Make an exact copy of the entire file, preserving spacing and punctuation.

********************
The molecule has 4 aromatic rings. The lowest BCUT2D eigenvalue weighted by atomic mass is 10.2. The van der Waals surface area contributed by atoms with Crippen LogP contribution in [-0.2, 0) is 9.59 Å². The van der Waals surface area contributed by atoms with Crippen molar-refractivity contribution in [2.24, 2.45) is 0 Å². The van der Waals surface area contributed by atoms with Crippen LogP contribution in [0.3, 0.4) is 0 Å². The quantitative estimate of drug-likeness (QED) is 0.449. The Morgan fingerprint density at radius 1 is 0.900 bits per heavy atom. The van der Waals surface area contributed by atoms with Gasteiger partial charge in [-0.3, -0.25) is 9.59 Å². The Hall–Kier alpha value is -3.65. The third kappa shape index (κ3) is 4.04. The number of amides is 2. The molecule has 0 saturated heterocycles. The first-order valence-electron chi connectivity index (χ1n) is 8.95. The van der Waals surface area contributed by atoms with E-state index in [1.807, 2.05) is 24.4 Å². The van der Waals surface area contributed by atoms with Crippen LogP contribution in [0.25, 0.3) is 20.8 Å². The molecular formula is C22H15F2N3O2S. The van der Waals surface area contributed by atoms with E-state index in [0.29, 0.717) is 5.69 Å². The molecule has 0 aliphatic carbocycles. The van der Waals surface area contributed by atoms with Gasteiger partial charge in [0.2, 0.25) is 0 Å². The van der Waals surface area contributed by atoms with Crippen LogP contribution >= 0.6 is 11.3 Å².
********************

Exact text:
The molecule has 4 aromatic rings. The lowest BCUT2D eigenvalue weighted by atomic mass is 10.2. The van der Waals surface area contributed by atoms with Crippen LogP contribution in [-0.2, 0) is 9.59 Å². The van der Waals surface area contributed by atoms with Crippen molar-refractivity contribution in [2.24, 2.45) is 0 Å². The van der Waals surface area contributed by atoms with Crippen LogP contribution in [0.3, 0.4) is 0 Å². The quantitative estimate of drug-likeness (QED) is 0.449. The Morgan fingerprint density at radius 1 is 0.900 bits per heavy atom. The van der Waals surface area contributed by atoms with Gasteiger partial charge in [-0.3, -0.25) is 9.59 Å². The Hall–Kier alpha value is -3.65. The third kappa shape index (κ3) is 4.04. The number of amides is 2. The molecule has 0 saturated heterocycles. The first-order valence-electron chi connectivity index (χ1n) is 8.95. The van der Waals surface area contributed by atoms with E-state index in [1.807, 2.05) is 24.4 Å². The van der Waals surface area contributed by atoms with Crippen LogP contribution in [0.25, 0.3) is 20.8 Å². The molecular formula is C22H15F2N3O2S. The van der Waals surface area contributed by atoms with E-state index in [0.29, 0.717) is 5.69 Å². The molecule has 0 aliphatic carbocycles. The van der Waals surface area contributed by atoms with Gasteiger partial charge in [0.2, 0.25) is 0 Å². The van der Waals surface area contributed by atoms with Crippen LogP contribution >= 0.6 is 11.3 Å².